In these strange times, I find myself missing the little things – a pot of tea in the local cafe, actually being able to see the polite smiles of other pedestrians, Waterstones… (I sound so British.)
The only book shop in our local area, Waterstones has long been my happy place, elevating right to the top of my must-visit list when I discovered the fish tanks in their children’s section, thus beginning my accidental initiation into the power tiny sea creatures can yield over the smaller of our kind.
Now, my little boy is a chatter. He loves being looked at and looking at others. He has a wave for everyone, and he likes to be the centre of my universe at all times – sometimes resorting to whining like a dog if he feels my attention has drifted. He also has the ability to go from silence to screaming in 0-60, as most children do. Put him in front of one of those tanks, however, and he’s stunned into silence. A trip to the local aquarium for his first birthday was a no brainer, then. And I’ve had to seriously talk myself out of buying a huge tropical tank on more than one bad day in lockdown
Anyway! A well filled tank is, in short, hypnotic. And the benefits, too, are brilliant:
- A study by Ocean Conservation Trust, Plymouth University and the University of Exeter found that fish tanks improve physical and mental wellbeing. The impact is so great, in fact, that viewing a tank has shown to reduce both blood pressure and heart rate, essentially making it a natural pacifier. (Great news for little ones that have misplaced their dummy, and aren’t feeling too good about it.) The same principles apply to parents, presenting the opportunity for a peaceful shared experience, that is good for everyone’s health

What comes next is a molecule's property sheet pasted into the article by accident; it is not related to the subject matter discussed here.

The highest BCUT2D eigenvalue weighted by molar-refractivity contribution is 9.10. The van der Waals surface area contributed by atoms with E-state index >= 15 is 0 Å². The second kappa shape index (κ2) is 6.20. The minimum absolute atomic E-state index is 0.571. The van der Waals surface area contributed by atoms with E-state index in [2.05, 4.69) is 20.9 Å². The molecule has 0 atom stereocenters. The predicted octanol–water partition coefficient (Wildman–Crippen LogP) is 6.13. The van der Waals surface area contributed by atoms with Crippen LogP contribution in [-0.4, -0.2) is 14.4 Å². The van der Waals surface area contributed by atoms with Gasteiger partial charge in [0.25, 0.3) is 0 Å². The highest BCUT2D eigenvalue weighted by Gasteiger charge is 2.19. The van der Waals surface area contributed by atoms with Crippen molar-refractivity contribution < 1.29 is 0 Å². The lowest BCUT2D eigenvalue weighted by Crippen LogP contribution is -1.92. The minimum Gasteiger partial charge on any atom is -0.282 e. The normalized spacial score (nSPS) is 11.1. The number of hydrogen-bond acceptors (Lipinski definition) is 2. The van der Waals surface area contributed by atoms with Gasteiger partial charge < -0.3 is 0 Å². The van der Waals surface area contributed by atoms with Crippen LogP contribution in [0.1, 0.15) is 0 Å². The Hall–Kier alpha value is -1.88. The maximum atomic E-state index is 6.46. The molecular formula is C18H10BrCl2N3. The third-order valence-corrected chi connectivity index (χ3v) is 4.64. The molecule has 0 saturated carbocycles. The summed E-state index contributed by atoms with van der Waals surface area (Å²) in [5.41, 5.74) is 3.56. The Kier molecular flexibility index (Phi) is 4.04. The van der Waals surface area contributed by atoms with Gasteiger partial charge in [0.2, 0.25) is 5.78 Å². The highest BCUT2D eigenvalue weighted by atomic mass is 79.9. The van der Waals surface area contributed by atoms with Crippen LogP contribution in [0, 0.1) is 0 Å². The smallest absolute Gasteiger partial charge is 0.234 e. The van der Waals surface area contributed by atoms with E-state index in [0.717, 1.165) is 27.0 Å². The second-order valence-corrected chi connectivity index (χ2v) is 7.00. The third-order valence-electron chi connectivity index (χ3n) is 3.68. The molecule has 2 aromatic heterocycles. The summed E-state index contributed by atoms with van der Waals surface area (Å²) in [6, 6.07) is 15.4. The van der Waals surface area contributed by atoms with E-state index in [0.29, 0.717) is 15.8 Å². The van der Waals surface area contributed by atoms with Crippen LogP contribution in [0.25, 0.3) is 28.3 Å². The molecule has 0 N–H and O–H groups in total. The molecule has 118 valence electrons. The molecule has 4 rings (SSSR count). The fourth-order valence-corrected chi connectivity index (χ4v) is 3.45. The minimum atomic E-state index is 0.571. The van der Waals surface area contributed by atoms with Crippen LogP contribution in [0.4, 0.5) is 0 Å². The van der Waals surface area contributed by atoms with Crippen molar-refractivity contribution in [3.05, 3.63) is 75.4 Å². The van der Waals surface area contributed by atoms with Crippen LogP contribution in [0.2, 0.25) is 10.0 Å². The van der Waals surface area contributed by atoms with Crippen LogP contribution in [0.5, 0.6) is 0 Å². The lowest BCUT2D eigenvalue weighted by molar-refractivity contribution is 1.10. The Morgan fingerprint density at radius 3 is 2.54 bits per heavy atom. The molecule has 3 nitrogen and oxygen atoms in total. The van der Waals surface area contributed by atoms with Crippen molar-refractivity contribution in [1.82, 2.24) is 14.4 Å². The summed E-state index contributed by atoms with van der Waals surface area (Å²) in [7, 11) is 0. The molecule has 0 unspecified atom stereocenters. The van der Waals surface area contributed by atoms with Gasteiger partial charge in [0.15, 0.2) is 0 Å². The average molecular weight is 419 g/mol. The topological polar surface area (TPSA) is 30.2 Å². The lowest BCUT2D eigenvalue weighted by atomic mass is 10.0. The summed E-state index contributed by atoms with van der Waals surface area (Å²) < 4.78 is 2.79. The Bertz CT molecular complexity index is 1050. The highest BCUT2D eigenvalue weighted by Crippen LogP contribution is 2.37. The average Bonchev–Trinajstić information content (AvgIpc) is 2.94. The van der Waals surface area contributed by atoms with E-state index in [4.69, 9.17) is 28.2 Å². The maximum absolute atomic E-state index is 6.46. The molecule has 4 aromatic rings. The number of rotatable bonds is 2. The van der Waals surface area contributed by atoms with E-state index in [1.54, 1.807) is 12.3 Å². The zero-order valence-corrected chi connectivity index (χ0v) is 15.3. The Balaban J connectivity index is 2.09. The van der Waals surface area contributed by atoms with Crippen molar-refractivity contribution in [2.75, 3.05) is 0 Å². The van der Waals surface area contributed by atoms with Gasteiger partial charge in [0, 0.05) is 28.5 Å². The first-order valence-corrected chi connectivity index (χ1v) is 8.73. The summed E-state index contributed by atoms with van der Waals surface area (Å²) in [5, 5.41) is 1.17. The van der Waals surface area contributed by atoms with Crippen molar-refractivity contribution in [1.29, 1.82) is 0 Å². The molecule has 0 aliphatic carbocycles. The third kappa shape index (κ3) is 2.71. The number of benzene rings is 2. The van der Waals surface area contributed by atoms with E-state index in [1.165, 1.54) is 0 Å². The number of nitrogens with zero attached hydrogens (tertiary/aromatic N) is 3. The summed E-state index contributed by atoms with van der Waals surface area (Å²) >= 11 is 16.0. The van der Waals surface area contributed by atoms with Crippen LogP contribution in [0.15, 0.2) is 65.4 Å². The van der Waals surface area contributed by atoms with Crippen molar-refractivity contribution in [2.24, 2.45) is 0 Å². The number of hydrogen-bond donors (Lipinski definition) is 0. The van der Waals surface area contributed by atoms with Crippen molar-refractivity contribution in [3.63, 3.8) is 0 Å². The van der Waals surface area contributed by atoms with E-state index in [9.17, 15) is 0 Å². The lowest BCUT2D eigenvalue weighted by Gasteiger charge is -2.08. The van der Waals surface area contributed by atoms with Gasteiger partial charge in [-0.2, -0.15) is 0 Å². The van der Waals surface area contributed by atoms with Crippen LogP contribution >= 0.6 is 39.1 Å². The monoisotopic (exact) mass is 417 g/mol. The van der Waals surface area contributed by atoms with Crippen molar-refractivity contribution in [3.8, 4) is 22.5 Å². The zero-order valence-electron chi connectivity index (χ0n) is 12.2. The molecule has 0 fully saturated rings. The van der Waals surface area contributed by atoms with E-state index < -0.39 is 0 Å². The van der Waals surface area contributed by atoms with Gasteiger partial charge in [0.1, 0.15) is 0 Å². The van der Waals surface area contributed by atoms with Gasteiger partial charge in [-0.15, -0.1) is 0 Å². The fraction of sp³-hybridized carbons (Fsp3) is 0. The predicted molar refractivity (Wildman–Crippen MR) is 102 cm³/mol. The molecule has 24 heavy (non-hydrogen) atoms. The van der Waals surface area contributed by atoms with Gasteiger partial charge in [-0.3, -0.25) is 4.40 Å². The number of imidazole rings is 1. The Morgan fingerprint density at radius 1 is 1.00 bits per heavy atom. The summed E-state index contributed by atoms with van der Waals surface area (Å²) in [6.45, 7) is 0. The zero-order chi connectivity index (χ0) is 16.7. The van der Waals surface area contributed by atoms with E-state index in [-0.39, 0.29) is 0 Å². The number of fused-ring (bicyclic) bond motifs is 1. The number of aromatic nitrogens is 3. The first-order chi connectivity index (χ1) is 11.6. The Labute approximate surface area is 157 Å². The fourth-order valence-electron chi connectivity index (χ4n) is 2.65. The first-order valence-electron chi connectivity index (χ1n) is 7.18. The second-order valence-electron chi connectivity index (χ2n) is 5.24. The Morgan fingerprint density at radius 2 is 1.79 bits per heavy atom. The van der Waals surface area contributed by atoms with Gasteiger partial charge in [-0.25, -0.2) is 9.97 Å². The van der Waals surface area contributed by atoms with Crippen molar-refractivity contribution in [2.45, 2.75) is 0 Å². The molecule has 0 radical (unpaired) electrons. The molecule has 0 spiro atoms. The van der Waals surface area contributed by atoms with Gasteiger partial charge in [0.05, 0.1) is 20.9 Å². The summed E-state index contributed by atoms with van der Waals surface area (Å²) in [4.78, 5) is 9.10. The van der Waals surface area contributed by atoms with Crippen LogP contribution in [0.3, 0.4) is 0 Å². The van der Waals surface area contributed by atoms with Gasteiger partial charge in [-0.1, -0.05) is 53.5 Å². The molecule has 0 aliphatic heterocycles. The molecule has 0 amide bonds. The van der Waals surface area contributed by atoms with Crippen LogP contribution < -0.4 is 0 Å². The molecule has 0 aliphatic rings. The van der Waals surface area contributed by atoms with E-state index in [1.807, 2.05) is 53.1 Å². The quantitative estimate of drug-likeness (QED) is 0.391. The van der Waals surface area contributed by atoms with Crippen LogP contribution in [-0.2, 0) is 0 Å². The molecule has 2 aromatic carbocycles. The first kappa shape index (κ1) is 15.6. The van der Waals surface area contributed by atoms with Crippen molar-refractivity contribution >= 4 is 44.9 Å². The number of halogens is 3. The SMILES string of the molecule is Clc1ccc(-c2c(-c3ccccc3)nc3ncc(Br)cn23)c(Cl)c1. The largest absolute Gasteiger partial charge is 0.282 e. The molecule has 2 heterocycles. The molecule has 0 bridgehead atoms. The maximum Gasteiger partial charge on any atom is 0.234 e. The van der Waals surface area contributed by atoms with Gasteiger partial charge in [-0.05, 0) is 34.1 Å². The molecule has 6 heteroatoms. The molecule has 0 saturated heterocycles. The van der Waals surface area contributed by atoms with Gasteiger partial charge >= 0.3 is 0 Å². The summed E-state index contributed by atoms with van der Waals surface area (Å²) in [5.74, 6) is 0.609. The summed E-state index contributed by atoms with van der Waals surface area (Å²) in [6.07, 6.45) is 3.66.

- Watching fish is a known anxiety and stress buster, making viewing a tank the perfect activity for an overtired/colicky/generally distressed infant. Mentalhelp.net state that “Once an aquarium is established and decorated with rocks and plants, watching fish swim back and forth is stress and anxiety reducing. The gurgling sound of the bubbles add to the therapeutic effect of looking at the tank, as do the colours of both the fish and tank background. Studies show that it (watching a fish tank) can reduce emotional agitation. That is why they (fish tanks) are displayed in such diverse places as dentist offices to nursing homes, restaurants and doctor offices.”
- On a similar note, fish tanks help children, even those with sensory sensitivities, to relax. And, according to Aqualease.co.uk, are “a natural and therapeutic tool to help children suffering with conditions such as ADHD and autism.”
- Watching and listening to a fish tank, complete with filter, counts as a sensory activity. Which helps to develop your little one’s brain, and understanding of the world
- And it gives you a moment of calm, and a minute to yourself. Because you are important too.
So, basically… Fish are an excellent parenting tool, and we should all park up our prams in front of a tank once the world has corrected itself.